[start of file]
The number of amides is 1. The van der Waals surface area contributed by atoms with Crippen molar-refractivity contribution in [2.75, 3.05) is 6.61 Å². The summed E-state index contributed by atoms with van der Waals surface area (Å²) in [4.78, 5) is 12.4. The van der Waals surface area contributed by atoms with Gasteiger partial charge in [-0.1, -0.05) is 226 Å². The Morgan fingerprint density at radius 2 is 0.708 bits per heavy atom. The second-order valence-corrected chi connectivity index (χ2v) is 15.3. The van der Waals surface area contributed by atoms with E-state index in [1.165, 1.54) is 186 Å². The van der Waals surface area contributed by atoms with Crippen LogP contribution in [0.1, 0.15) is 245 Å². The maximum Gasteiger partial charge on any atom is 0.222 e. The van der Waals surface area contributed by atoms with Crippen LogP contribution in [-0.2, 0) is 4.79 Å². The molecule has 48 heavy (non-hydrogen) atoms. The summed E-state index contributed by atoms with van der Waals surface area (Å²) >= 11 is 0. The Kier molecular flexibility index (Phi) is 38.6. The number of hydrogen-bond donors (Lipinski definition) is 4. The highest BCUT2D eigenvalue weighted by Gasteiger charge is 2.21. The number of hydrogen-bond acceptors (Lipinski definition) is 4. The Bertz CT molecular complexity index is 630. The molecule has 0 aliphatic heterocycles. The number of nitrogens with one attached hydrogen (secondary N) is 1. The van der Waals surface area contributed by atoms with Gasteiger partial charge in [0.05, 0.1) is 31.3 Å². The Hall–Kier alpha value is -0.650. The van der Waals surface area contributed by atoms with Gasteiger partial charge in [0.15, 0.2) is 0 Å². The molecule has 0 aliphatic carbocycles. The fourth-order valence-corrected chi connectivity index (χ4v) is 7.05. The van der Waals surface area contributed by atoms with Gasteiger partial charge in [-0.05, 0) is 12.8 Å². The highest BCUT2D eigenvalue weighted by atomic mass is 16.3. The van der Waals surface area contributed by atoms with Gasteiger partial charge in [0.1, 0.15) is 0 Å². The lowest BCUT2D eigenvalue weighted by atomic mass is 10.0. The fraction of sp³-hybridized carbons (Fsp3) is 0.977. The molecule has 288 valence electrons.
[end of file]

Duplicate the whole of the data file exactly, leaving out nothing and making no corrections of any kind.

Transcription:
The number of amides is 1. The van der Waals surface area contributed by atoms with Crippen molar-refractivity contribution in [2.75, 3.05) is 6.61 Å². The summed E-state index contributed by atoms with van der Waals surface area (Å²) in [4.78, 5) is 12.4. The van der Waals surface area contributed by atoms with Gasteiger partial charge in [-0.1, -0.05) is 226 Å². The Morgan fingerprint density at radius 2 is 0.708 bits per heavy atom. The second-order valence-corrected chi connectivity index (χ2v) is 15.3. The van der Waals surface area contributed by atoms with E-state index in [1.165, 1.54) is 186 Å². The van der Waals surface area contributed by atoms with Crippen LogP contribution in [0.1, 0.15) is 245 Å². The maximum Gasteiger partial charge on any atom is 0.222 e. The van der Waals surface area contributed by atoms with Crippen LogP contribution in [-0.2, 0) is 4.79 Å². The molecule has 48 heavy (non-hydrogen) atoms. The summed E-state index contributed by atoms with van der Waals surface area (Å²) >= 11 is 0. The Kier molecular flexibility index (Phi) is 38.6. The number of hydrogen-bond donors (Lipinski definition) is 4. The highest BCUT2D eigenvalue weighted by Gasteiger charge is 2.21. The number of hydrogen-bond acceptors (Lipinski definition) is 4. The Bertz CT molecular complexity index is 630. The molecule has 0 aliphatic heterocycles. The number of nitrogens with one attached hydrogen (secondary N) is 1. The van der Waals surface area contributed by atoms with Gasteiger partial charge in [0.05, 0.1) is 31.3 Å². The Hall–Kier alpha value is -0.650. The van der Waals surface area contributed by atoms with Gasteiger partial charge in [0.15, 0.2) is 0 Å². The molecule has 0 aliphatic carbocycles. The fourth-order valence-corrected chi connectivity index (χ4v) is 7.05. The van der Waals surface area contributed by atoms with Gasteiger partial charge in [-0.05, 0) is 12.8 Å². The highest BCUT2D eigenvalue weighted by atomic mass is 16.3. The van der Waals surface area contributed by atoms with Gasteiger partial charge in [0.1, 0.15) is 0 Å². The lowest BCUT2D eigenvalue weighted by atomic mass is 10.0. The fraction of sp³-hybridized carbons (Fsp3) is 0.977. The molecule has 288 valence electrons.